The Most Common Types of Snakes Found in Minnesota

Minnesota may not be known for its snake population, but the state is home to several species of snakes. These snakes can be found in a variety of habitats, including forests, wetlands, and grasslands. In this guide, we’ll explore some of the most common types of snakes found in Minnesota.

1. Garter Snakes

Garter snakes are a group of non-venomous snakes found in Minnesota and throughout North America. They are often found in gardens and other areas with vegetation and are known for their ability to release a foul-smelling odor when threatened. Garter snakes come in a variety of colors and patterns and can grow up to 4 feet in length.

2. Northern Watersnakes

Northern watersnakes are a non-venomous snake species found in Minnesota and throughout the eastern United States. They are often found near bodies of water, such as lakes and rivers, and are known for their ability to swim. Northern watersnakes can grow up to 4 feet in length and have a distinctive pattern of dark blotches on their bodies.

3. Plains Garter Snakes

Plains garter snakes are a non-venomous snake species found in Minnesota and throughout the central United States. They are often found in grasslands and prairies and are known for their distinctive yellow stripes on a dark background. Plains garter snakes can grow up to 3 feet in length.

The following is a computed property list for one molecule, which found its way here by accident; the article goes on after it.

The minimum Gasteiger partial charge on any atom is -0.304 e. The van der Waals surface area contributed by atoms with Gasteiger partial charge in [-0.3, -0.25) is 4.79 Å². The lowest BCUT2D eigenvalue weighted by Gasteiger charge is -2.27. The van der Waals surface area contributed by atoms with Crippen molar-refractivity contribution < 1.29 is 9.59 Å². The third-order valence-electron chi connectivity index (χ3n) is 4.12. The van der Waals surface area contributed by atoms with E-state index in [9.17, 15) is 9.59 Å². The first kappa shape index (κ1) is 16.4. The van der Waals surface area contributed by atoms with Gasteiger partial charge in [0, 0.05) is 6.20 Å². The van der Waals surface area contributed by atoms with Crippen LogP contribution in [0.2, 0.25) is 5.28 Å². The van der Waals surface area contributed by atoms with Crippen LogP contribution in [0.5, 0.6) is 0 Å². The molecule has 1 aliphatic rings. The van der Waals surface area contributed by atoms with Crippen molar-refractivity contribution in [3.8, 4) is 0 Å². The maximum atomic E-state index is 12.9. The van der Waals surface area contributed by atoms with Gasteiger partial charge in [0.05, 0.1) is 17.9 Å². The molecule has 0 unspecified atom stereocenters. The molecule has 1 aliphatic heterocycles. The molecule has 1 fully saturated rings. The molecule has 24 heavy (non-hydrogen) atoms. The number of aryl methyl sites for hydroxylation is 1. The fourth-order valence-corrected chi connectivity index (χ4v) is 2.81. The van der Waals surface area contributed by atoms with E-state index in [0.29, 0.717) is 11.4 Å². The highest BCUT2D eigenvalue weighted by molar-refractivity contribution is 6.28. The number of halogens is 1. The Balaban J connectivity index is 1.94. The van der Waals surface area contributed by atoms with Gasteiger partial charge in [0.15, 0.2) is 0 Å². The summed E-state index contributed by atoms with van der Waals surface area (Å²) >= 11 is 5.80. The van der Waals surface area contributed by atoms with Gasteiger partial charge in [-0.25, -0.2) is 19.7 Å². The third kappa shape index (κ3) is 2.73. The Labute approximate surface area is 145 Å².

4. Eastern Hognose Snakes

Eastern hognose snakes are a non-venomous snake species found in Minnesota and throughout the eastern United States. They are known for their upturned snout and ability to play dead when threatened. Eastern hognose snakes can grow up to 4 feet in length and have a distinctive pattern of dark blotches on their bodies.

5. Massasauga Rattlesnakes

Massasauga rattlesnakes are a venomous snake species found in Minnesota and throughout the Great Lakes region. They are known for their distinctive rattles and triangular-shaped heads. Massasauga rattlesnakes can grow up to 2 feet in length and are usually found in wetland habitats.

In conclusion, while Minnesota may not have the most diverse snake population, it’s important to be aware of the different types of snakes found in the state and their characteristics, especially when venturing into natural areas. It’s best to give snakes plenty of space and avoid provoking them, especially in the case of venomous snakes like the Massasauga rattlesnake.